By Felicity Williams and Chevan Ilangaratne.
Geoffrey Cox QC MP – the government’s senior law officer - is sworn to impartiality in the undertaking of his duties. On Brexit, he has risked crossing the tramlines of the role, potentially jeopardising public confidence in his office and faith in the rule of law.
So, amidst a swirl of contempt of parliament proceedings and rumours that the Attorney General has been on the point of resigning, the government has finally published the full and potentially politically toxic legal advice on the Prime Minister’s Brexit deal. But the furore around non-disclosure of legal advice is not the only controversy looming over the head of the Attorney General.
An ardent Brexiteer, and the government’s senior law officer, Geoffrey Cox QC MP appears to have wavered in the tramlines of impartiality on a number of occasions. At this year’s Tory conference, he gave a rousing speech founded on the ‘Brexit means Brexit’ mantra, seemingly inflexible on the issues that beset the 2016 referendum result. From then onwards, Cox has ostensibly grown in stature and authority within No 10, inviting consternation about the limits of his duties. In October, it was reported that as a non-cabinet minister, he commandeered a cabinet meeting to urge Theresa May not to succumb to the EU’s demands on the Northern Irish border, bringing discussions to an unwelcome halt. The said meeting was described by those privy to the deliberations as splitting opinion amongst senior ministers into “the Geoffrey Cox Gang” and other pro-EU ministers. More recently, the Attorney General was rebuked by the Tory MP Marcus Fysh, who accused him of straying into political territory in comments made in another cabinet intervention. As he stood in the Commons this week booming “grow up and get real” at the opposition benches, while the text of his advice to the Prime Minister was withheld, he seems to have swerved off the tramlines altogether.
When the government of the day needs legal advice on an important issue, the Attorney General is usually the person to whom they turn. We saw that in the lead up to Britain’s invasion of Iraq in 2003 when the then Attorney General – Lord Goldsmith – provided confidential advice to Tony Blair’s cabinet on the legality of this course of action, receiving heavy criticism after it was leaked to the public some two years later. As such, it was not surprising when the government was defeated in a Commons vote last month demanding the full publication the Attorney General’s advice to the Prime Minister on the government’s Brexit settlement with the EU. The advice was not forthcoming, prompting opposition MPs to force contempt of parliament proceedings against the government for non-compliance with their instruction of disclosure. This week and yet again, the government was defeated and Theresa May’s government became the first in this country’s history to be found in contempt of parliament.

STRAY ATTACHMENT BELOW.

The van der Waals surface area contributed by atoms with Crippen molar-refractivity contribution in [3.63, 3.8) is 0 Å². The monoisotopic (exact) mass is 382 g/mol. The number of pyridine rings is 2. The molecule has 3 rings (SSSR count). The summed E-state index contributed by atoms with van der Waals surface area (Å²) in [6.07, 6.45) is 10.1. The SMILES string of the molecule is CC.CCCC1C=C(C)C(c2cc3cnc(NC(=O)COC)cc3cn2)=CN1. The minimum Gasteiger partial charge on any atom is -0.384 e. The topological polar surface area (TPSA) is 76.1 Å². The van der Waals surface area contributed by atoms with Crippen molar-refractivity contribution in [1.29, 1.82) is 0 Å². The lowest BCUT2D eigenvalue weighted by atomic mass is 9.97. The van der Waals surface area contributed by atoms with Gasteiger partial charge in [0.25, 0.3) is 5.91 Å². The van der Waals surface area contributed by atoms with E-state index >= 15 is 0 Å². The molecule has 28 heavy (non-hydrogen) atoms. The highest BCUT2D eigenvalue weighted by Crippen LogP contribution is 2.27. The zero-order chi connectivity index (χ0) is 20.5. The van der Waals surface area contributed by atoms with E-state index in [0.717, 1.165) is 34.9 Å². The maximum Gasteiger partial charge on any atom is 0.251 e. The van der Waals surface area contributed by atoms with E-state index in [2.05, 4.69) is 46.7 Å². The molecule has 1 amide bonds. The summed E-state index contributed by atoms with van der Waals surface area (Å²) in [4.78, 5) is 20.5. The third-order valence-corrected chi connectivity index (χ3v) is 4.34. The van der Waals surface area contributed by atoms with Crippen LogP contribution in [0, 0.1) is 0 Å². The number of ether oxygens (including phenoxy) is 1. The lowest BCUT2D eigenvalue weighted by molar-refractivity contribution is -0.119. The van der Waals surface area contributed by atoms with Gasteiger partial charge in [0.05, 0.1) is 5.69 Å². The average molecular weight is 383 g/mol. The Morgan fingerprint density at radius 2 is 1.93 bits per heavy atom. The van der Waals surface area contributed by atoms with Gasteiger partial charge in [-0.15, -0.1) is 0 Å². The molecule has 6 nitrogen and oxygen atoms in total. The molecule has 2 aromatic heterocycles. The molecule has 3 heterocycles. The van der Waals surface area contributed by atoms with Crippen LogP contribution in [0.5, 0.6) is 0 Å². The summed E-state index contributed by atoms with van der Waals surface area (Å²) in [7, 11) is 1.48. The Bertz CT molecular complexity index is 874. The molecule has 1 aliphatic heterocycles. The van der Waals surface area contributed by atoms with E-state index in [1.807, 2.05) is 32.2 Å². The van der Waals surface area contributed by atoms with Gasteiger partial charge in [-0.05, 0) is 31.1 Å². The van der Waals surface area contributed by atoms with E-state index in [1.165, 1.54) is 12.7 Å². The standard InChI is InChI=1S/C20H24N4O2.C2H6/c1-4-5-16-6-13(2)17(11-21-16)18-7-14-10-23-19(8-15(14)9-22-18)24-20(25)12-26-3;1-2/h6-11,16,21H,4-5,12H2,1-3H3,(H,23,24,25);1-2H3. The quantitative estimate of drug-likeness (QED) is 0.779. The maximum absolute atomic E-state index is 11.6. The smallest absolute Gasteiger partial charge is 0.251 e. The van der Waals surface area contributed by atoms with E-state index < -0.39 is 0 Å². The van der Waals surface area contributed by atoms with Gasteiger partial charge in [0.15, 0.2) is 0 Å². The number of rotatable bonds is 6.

Sadly, the Attorney General’s advice debacle is just one of many examples of this government’s reluctance to keep parliament and the public in the loop over their management of Brexit. A fundamental tenet of independence in constitutional law is that no one should be a judge in their own cause. Although the Attorney General cannot reasonably be expected to demonstrate the level of independence premised by a judge , it is incumbent upon him to to shy away from driving government policy. Failure to do so could undermine this public office and have a corrosive effect on public confidence in the operation of senior law officers in government. If impartiality is comprised, the rule of law will suffer as a result. The Attorney General must be careful in these legally and politically complex Brexit times not to overstep the mark.